2007.09.06 The Empty Nest or why my hair looks funny

Written by David Green.

By COLLEEN LEDDY

The youngest child went off to college with the hair dyer and left me with a little red jobbie that is perhaps the first hair dryer our family ever owned. I tried it recently and it blew out blobs of dust and smelled like it was on fire. I figure I could use it to dry paint on craft projects should the occasion arise. I’m not so crafty so I should really just get rid of the thing and buy a new one.

In the meantime, my hair now dries without the aid of warm blasts of air directed at its roots and bangs. I only aim the thing at my head not even half a minute, but that little bit makes a difference between a reasonable hairdo and chaotic locks. So, the immediate effects of the empty nest syndrome can be read on my head and it isn’t pretty.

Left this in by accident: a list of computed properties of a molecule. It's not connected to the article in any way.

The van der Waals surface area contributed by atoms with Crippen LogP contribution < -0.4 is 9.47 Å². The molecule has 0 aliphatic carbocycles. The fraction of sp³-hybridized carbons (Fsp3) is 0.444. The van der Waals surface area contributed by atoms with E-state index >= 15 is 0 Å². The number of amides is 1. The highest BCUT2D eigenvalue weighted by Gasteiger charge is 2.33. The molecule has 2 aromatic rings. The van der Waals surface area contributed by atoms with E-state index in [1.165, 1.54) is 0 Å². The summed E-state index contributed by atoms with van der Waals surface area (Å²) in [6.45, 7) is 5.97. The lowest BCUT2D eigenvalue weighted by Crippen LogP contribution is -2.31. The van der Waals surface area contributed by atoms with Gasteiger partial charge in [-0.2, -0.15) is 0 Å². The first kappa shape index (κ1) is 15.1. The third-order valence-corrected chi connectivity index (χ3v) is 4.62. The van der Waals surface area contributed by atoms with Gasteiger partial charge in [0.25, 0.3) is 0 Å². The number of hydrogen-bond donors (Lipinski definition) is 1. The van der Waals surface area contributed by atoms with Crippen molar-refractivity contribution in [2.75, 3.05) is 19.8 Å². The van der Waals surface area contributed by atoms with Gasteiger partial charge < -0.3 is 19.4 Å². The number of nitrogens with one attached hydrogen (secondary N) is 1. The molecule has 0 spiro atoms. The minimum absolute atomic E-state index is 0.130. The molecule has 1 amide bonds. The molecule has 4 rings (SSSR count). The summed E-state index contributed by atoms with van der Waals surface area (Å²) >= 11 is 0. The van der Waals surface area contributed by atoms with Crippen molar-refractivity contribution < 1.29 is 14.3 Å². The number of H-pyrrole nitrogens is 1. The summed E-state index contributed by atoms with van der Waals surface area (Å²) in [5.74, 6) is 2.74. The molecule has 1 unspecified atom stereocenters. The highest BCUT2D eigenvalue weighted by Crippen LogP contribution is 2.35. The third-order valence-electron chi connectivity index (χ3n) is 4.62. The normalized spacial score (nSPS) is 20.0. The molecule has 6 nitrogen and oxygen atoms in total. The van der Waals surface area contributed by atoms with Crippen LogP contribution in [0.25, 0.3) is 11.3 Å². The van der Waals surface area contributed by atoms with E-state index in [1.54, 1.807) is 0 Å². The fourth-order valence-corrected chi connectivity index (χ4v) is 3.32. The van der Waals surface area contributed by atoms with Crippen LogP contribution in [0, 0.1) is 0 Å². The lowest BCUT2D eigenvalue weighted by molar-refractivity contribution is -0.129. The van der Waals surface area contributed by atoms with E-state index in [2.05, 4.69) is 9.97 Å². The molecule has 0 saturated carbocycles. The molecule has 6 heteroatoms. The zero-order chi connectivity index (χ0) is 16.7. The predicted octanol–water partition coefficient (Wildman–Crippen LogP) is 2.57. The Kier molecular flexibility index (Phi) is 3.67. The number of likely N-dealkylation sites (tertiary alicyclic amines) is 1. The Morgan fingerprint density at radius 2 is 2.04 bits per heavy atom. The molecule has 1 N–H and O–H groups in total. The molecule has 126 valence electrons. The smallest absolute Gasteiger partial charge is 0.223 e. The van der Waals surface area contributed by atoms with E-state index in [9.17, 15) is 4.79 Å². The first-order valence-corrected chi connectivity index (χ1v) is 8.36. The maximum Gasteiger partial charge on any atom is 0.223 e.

I have a feeling the empty nest effects are going to keep popping up.

For example: outfit approval. David just cannot be relied on to give helpful advice. While getting ready Tuesday night for a library workshop the next day in Lansing, I tried on a variety of clothes. I walked into our bedroom wearing a tan skirt and a tan and green striped three-quarter length knit shirt.

“How does this look?” I asked.

I’d interrupted his half-hour of reading in bed before he goes to sleep.

“Are you wearing just a slip? That’s not a good idea.”

Maddie would have pointed out that the problem with the outfit was not the lovely swirley linen skirt that she had picked out for me on a recent shopping trip, but the shirt which had “gone wide.” Maddie and Rozee refer to problem shirts this way when they stretch out across the middle and hike up in the back. While looking in the mirror, I had to crane my head around to see what Maddie would have pointed out immediately. David is no substitute for the youngest child’s fashion sense.

And, for more than a week now, the smell of freshly made waffles has not greeted my nostrils. The Waffle Queen is gone. You could count on Maddie making a supply at least twice a week and reheating them daily.